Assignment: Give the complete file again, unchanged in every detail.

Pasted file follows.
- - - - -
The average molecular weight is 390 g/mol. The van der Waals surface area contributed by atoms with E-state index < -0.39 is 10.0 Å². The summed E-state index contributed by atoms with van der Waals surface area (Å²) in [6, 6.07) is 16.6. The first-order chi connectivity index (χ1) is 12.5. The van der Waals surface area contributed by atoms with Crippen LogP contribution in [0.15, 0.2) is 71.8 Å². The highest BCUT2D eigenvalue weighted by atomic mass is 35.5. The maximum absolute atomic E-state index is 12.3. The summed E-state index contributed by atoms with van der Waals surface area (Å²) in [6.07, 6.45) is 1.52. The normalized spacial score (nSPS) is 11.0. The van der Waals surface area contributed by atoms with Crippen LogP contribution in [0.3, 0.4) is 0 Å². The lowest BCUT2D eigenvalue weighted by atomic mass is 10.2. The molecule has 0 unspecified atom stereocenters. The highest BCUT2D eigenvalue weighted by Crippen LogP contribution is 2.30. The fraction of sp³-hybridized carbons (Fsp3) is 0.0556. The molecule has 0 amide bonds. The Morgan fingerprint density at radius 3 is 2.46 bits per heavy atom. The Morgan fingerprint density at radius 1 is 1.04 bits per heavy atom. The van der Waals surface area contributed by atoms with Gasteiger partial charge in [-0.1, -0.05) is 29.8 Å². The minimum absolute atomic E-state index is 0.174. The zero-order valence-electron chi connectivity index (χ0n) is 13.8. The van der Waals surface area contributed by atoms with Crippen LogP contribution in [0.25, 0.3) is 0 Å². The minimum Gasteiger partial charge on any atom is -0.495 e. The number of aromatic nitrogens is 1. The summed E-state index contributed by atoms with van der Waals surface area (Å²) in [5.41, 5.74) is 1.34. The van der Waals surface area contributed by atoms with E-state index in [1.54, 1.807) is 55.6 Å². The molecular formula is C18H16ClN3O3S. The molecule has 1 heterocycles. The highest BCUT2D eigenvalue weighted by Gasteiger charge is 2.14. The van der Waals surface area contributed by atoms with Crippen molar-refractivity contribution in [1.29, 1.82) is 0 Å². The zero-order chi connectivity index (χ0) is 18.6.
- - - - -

The average molecular weight is 390 g/mol. The van der Waals surface area contributed by atoms with E-state index < -0.39 is 10.0 Å². The summed E-state index contributed by atoms with van der Waals surface area (Å²) in [6, 6.07) is 16.6. The first-order chi connectivity index (χ1) is 12.5. The van der Waals surface area contributed by atoms with Crippen LogP contribution in [0.15, 0.2) is 71.8 Å². The highest BCUT2D eigenvalue weighted by atomic mass is 35.5. The maximum absolute atomic E-state index is 12.3. The summed E-state index contributed by atoms with van der Waals surface area (Å²) in [6.07, 6.45) is 1.52. The normalized spacial score (nSPS) is 11.0. The van der Waals surface area contributed by atoms with Crippen LogP contribution in [0.3, 0.4) is 0 Å². The lowest BCUT2D eigenvalue weighted by atomic mass is 10.2. The molecule has 0 unspecified atom stereocenters. The highest BCUT2D eigenvalue weighted by Crippen LogP contribution is 2.30. The fraction of sp³-hybridized carbons (Fsp3) is 0.0556. The molecule has 0 amide bonds. The Morgan fingerprint density at radius 3 is 2.46 bits per heavy atom. The Morgan fingerprint density at radius 1 is 1.04 bits per heavy atom. The van der Waals surface area contributed by atoms with Gasteiger partial charge in [-0.1, -0.05) is 29.8 Å². The minimum absolute atomic E-state index is 0.174. The zero-order valence-electron chi connectivity index (χ0n) is 13.8. The van der Waals surface area contributed by atoms with Crippen LogP contribution in [0.25, 0.3) is 0 Å². The minimum Gasteiger partial charge on any atom is -0.495 e. The number of aromatic nitrogens is 1. The summed E-state index contributed by atoms with van der Waals surface area (Å²) in [5.41, 5.74) is 1.34. The van der Waals surface area contributed by atoms with E-state index in [1.54, 1.807) is 55.6 Å². The molecular formula is C18H16ClN3O3S. The molecule has 1 heterocycles. The highest BCUT2D eigenvalue weighted by Gasteiger charge is 2.14. The van der Waals surface area contributed by atoms with Crippen molar-refractivity contribution in [1.29, 1.82) is 0 Å². The zero-order chi connectivity index (χ0) is 18.6.